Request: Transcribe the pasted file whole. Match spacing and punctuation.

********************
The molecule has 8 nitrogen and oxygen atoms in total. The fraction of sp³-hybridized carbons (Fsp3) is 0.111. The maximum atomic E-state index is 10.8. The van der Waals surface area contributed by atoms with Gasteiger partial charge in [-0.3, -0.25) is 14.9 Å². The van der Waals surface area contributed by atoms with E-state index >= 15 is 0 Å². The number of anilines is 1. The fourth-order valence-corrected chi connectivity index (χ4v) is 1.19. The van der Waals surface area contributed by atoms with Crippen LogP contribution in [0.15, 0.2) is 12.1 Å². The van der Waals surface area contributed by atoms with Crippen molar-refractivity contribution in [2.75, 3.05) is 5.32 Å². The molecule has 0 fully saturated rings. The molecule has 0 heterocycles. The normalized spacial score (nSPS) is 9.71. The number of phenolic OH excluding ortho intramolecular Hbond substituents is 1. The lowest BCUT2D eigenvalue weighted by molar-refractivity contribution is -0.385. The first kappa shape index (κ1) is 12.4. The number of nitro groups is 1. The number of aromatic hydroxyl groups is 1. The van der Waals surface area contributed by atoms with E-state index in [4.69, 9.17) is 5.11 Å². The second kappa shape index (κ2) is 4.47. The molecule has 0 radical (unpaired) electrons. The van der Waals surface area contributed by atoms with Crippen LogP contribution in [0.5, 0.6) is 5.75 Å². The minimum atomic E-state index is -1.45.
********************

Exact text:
The molecule has 8 nitrogen and oxygen atoms in total. The fraction of sp³-hybridized carbons (Fsp3) is 0.111. The maximum atomic E-state index is 10.8. The van der Waals surface area contributed by atoms with Gasteiger partial charge in [-0.3, -0.25) is 14.9 Å². The van der Waals surface area contributed by atoms with E-state index >= 15 is 0 Å². The number of anilines is 1. The fourth-order valence-corrected chi connectivity index (χ4v) is 1.19. The van der Waals surface area contributed by atoms with Crippen LogP contribution in [0.15, 0.2) is 12.1 Å². The van der Waals surface area contributed by atoms with Crippen molar-refractivity contribution in [2.75, 3.05) is 5.32 Å². The molecule has 0 fully saturated rings. The molecule has 0 heterocycles. The normalized spacial score (nSPS) is 9.71. The number of phenolic OH excluding ortho intramolecular Hbond substituents is 1. The lowest BCUT2D eigenvalue weighted by molar-refractivity contribution is -0.385. The first kappa shape index (κ1) is 12.4. The number of nitro groups is 1. The number of aromatic hydroxyl groups is 1. The van der Waals surface area contributed by atoms with E-state index in [4.69, 9.17) is 5.11 Å². The second kappa shape index (κ2) is 4.47. The molecule has 0 radical (unpaired) electrons. The van der Waals surface area contributed by atoms with Crippen LogP contribution in [0.5, 0.6) is 5.75 Å². The minimum atomic E-state index is -1.45.